This article was written for Annabel & Grace, which is now part of Rest Less.
I headed back into Wick, crossed the river, and found the campsite, but there was a height restriction over the entrance and the warden’s number didn’t answer so I stayed the night on a bit of scrub outside the barrier. Not one of my camping highlights! My diary entry says: “Next morning beans and egg in Tesco car park, starving, no supper last night, got fuel.”
This north-east region of Scotland isn’t Gaelic, but Norse, with village names ending in –ster (ie Lybster), (on the west side they often end in –bos which is Gaelic). Wick comes from Vik, Norse for bay. The town centres around the harbour, though today it is a much quieter affair than it was 100 years ago. In 1900 Wick was one of the busiest herring ports in Europe and the Heritage Centre has incredible photographs (mainly by someone called Johnstone c.1895) of the fishing folk and the boats, and people living in crofts. Up to 2,000 people, fishermen and herring girls, would descend on Wick at the beginning of the season (June, July and August) and then they would follow the herrings down the coast finishing up in Gt Yarmouth in September. Girls worked in teams of three: two of them filleting the fish and the third one packing them in salt in barrels.
John o’Groats isn’t much of a place; a handful of scattered houses and the shoreline, a petrol station and a shop. The only thing that caught my eye – apart from the view north to Orkney – was a row of brightly painted sheds which looked brilliant against the calm, blue sea. And there’s a sign pointing south: Land’s End 874. I topped up with fuel (ouch!) and headed on, just beyond the village, to Gill’s Bay to catch the ferry to St Margaret’s Hope on the mainland of Orkney (that’s what they call it, the mainland, though of course it’s an island.)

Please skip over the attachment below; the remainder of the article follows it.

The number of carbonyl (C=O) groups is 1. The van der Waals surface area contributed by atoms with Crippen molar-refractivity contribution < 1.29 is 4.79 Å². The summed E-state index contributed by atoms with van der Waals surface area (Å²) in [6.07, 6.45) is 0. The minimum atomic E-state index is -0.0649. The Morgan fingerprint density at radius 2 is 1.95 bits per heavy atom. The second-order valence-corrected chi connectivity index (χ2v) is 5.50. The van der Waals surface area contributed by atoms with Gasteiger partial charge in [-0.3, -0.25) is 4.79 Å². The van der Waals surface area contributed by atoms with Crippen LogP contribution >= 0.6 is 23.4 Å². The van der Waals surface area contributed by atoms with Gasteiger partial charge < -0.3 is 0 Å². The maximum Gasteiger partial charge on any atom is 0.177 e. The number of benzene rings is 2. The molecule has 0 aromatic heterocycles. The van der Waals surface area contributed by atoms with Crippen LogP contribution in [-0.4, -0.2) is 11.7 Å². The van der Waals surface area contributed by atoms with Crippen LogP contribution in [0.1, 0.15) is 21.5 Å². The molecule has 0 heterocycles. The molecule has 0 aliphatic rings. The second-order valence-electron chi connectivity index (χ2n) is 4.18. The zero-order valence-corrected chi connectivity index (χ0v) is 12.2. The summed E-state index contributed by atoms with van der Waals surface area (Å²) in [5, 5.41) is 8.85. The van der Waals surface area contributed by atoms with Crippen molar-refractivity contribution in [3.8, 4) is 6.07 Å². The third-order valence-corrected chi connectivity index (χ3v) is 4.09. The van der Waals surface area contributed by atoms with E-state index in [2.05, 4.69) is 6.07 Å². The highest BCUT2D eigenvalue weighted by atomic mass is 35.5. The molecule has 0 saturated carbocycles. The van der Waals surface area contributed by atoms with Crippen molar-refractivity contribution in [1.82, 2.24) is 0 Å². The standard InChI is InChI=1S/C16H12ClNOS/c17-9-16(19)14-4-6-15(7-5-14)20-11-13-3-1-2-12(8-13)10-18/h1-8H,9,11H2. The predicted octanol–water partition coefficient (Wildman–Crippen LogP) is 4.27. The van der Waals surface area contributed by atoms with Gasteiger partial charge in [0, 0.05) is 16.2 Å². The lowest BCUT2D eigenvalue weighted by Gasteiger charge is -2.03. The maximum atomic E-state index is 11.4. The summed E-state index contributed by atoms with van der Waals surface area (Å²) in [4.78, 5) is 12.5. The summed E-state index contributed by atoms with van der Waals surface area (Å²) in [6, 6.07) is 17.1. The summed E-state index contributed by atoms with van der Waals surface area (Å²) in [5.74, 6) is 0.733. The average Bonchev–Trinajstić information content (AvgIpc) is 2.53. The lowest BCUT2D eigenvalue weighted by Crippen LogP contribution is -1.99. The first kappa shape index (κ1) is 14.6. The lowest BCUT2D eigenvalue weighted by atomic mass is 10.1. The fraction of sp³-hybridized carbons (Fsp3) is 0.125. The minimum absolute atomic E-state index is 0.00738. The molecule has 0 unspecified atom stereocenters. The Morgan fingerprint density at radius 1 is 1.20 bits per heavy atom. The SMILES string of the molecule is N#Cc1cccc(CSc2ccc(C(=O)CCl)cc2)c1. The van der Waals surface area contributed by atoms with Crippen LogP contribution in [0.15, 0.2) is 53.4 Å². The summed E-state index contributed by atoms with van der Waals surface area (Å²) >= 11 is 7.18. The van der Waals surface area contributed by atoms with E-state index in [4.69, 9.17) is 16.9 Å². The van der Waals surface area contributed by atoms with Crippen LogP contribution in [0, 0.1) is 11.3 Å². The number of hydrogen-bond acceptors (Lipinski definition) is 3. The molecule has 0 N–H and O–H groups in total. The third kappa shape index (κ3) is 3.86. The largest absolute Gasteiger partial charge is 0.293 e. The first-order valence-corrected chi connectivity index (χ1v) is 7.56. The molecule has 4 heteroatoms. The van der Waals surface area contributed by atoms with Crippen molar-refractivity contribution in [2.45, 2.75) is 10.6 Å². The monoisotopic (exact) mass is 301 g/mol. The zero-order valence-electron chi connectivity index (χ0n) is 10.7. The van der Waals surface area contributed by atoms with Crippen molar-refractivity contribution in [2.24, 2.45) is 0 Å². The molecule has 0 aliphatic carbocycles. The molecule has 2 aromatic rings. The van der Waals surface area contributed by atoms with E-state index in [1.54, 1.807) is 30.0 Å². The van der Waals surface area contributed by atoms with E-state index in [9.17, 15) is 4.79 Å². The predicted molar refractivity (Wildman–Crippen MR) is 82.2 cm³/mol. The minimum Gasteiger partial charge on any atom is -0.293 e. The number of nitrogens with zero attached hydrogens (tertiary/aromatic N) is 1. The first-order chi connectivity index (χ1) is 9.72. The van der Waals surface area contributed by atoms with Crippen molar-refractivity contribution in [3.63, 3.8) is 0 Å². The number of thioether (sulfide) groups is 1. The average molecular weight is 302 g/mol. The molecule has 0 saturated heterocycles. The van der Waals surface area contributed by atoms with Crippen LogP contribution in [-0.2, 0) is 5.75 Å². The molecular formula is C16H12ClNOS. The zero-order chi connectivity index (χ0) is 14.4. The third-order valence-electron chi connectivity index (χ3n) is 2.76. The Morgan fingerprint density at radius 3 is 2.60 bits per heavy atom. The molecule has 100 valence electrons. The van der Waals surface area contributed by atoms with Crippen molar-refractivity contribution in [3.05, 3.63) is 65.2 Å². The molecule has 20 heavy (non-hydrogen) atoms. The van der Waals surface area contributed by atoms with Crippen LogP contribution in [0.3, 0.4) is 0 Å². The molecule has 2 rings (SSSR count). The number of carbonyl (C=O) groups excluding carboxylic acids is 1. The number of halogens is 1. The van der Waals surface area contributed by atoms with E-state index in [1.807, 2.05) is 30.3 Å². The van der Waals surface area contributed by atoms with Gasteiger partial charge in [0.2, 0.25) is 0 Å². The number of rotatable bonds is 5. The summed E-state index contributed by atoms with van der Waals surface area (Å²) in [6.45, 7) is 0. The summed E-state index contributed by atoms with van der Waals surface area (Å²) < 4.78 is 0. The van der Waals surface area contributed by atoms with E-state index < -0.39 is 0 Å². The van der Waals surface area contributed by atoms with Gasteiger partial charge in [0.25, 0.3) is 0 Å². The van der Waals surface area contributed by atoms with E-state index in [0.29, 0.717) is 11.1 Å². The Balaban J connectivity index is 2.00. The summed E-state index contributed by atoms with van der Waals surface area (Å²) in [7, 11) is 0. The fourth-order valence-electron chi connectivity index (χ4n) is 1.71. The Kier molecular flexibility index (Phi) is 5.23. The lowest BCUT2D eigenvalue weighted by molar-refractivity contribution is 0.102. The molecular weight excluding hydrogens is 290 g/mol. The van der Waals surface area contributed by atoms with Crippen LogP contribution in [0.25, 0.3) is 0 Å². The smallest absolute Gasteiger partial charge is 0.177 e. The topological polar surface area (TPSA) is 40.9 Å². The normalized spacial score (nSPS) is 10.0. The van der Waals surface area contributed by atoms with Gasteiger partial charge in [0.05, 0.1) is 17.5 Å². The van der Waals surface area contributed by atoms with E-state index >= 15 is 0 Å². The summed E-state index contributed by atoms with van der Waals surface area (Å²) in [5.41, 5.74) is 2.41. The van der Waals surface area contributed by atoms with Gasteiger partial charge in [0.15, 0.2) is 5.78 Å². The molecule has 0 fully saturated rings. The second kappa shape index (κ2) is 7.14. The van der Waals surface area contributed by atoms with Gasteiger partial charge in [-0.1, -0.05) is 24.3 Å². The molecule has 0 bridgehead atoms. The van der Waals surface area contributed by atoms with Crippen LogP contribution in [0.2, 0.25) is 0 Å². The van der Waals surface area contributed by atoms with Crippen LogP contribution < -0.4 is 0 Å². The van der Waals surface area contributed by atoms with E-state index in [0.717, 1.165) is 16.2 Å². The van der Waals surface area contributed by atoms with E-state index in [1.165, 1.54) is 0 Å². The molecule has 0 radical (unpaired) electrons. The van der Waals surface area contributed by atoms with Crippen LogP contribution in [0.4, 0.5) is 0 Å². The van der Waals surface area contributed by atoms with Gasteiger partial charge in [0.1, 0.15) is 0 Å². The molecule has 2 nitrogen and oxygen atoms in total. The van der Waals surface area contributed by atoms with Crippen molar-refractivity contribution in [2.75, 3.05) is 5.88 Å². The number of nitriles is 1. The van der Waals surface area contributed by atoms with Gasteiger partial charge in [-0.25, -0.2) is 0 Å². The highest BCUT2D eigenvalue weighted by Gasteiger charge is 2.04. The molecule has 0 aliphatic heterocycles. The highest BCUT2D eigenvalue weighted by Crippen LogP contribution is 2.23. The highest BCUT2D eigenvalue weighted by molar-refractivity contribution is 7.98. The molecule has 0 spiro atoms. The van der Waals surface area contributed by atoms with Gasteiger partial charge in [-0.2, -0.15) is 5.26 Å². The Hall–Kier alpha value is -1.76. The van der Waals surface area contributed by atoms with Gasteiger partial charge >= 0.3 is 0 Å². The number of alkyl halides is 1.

The crossing takes about an hour and it was a beautiful day with guillemots, razorbills, and dolphins to watch. We passed close to the small island of Stroma a short way from the mainland, flecked with a few crofts and a herd of sheep. Despite basking in sunshine it all looked a bit forlorn and on closer inspection you can see that the crofts are derelict – there’s no one there. The islanders drifted away through the first half of the 20th century and Stroma has been completely deserted since 1962, because it just wasn’t economic to croft there. Apparently evidence of the community is still there to be seen: tables and chairs, pots and pans and cutlery.
The Pentland Firth is the stretch of water between the mainland and Orkney where the Atlantic meets the North Sea and there is a boiling stretch of currents and eddies which has caused many a nautical disaster. Our ferry swung around a bit, no more than that, causing all the car alarms to go off when we went through it and the birds bobbed about in the swell, but I certainly would not want to be aboard a sailing boat in it! I talked to three people who were going to stay with friends in St Margaret’s Hope and the last time they crossed they had seen Orcas in this stretch of water but alas this time there were no whales to be seen.